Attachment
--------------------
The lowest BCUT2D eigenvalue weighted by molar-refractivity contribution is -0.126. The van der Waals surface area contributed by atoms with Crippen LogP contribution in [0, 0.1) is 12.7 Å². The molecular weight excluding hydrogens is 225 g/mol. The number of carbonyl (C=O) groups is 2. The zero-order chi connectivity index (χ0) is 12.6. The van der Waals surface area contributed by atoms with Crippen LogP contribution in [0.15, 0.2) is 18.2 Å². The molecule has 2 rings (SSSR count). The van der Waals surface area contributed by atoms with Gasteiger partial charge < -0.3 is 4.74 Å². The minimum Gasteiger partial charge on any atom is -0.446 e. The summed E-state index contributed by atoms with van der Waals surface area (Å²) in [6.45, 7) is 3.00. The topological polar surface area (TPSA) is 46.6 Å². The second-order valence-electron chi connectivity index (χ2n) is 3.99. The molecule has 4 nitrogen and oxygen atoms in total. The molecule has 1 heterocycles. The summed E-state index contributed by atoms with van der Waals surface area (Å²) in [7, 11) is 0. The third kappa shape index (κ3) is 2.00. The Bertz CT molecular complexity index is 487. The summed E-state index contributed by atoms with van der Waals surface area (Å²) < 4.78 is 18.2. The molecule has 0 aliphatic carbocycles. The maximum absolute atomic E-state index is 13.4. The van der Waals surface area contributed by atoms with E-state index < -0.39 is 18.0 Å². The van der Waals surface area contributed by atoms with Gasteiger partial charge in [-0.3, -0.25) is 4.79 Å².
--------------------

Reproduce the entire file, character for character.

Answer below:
The lowest BCUT2D eigenvalue weighted by molar-refractivity contribution is -0.126. The van der Waals surface area contributed by atoms with Crippen LogP contribution in [0, 0.1) is 12.7 Å². The molecular weight excluding hydrogens is 225 g/mol. The number of carbonyl (C=O) groups is 2. The zero-order chi connectivity index (χ0) is 12.6. The van der Waals surface area contributed by atoms with Crippen LogP contribution in [0.15, 0.2) is 18.2 Å². The molecule has 2 rings (SSSR count). The van der Waals surface area contributed by atoms with Gasteiger partial charge < -0.3 is 4.74 Å². The minimum Gasteiger partial charge on any atom is -0.446 e. The summed E-state index contributed by atoms with van der Waals surface area (Å²) in [6.45, 7) is 3.00. The topological polar surface area (TPSA) is 46.6 Å². The second-order valence-electron chi connectivity index (χ2n) is 3.99. The molecule has 4 nitrogen and oxygen atoms in total. The molecule has 1 heterocycles. The summed E-state index contributed by atoms with van der Waals surface area (Å²) in [7, 11) is 0. The third kappa shape index (κ3) is 2.00. The Bertz CT molecular complexity index is 487. The summed E-state index contributed by atoms with van der Waals surface area (Å²) < 4.78 is 18.2. The molecule has 0 aliphatic carbocycles. The maximum absolute atomic E-state index is 13.4. The van der Waals surface area contributed by atoms with E-state index < -0.39 is 18.0 Å². The van der Waals surface area contributed by atoms with Gasteiger partial charge in [-0.3, -0.25) is 4.79 Å².